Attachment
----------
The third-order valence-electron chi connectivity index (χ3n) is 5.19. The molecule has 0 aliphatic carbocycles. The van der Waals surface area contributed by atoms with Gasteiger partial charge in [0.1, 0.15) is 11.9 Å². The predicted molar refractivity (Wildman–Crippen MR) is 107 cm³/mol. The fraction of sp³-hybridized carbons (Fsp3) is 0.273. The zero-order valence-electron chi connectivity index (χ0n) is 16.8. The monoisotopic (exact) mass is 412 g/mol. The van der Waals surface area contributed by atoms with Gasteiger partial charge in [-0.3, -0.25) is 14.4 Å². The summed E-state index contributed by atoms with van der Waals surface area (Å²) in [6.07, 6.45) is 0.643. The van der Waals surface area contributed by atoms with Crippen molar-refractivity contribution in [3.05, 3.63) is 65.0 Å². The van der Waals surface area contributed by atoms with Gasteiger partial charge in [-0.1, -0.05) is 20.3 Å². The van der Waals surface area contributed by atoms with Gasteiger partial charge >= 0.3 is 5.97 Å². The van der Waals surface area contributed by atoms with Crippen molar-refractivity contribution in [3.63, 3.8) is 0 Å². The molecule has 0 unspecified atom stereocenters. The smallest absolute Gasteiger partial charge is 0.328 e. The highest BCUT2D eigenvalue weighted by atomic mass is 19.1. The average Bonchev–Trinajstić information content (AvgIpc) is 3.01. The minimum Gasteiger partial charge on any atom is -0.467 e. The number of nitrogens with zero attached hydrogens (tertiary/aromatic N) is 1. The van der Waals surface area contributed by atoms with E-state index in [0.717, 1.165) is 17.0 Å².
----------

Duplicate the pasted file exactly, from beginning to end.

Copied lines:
The third-order valence-electron chi connectivity index (χ3n) is 5.19. The molecule has 0 aliphatic carbocycles. The van der Waals surface area contributed by atoms with Gasteiger partial charge in [0.1, 0.15) is 11.9 Å². The predicted molar refractivity (Wildman–Crippen MR) is 107 cm³/mol. The fraction of sp³-hybridized carbons (Fsp3) is 0.273. The zero-order valence-electron chi connectivity index (χ0n) is 16.8. The monoisotopic (exact) mass is 412 g/mol. The van der Waals surface area contributed by atoms with Gasteiger partial charge in [-0.3, -0.25) is 14.4 Å². The summed E-state index contributed by atoms with van der Waals surface area (Å²) in [6.07, 6.45) is 0.643. The van der Waals surface area contributed by atoms with Crippen molar-refractivity contribution in [3.05, 3.63) is 65.0 Å². The van der Waals surface area contributed by atoms with Gasteiger partial charge in [-0.1, -0.05) is 20.3 Å². The van der Waals surface area contributed by atoms with Gasteiger partial charge >= 0.3 is 5.97 Å². The van der Waals surface area contributed by atoms with Crippen molar-refractivity contribution in [3.63, 3.8) is 0 Å². The molecule has 0 unspecified atom stereocenters. The smallest absolute Gasteiger partial charge is 0.328 e. The highest BCUT2D eigenvalue weighted by atomic mass is 19.1. The average Bonchev–Trinajstić information content (AvgIpc) is 3.01. The minimum Gasteiger partial charge on any atom is -0.467 e. The number of nitrogens with zero attached hydrogens (tertiary/aromatic N) is 1. The van der Waals surface area contributed by atoms with E-state index in [0.717, 1.165) is 17.0 Å².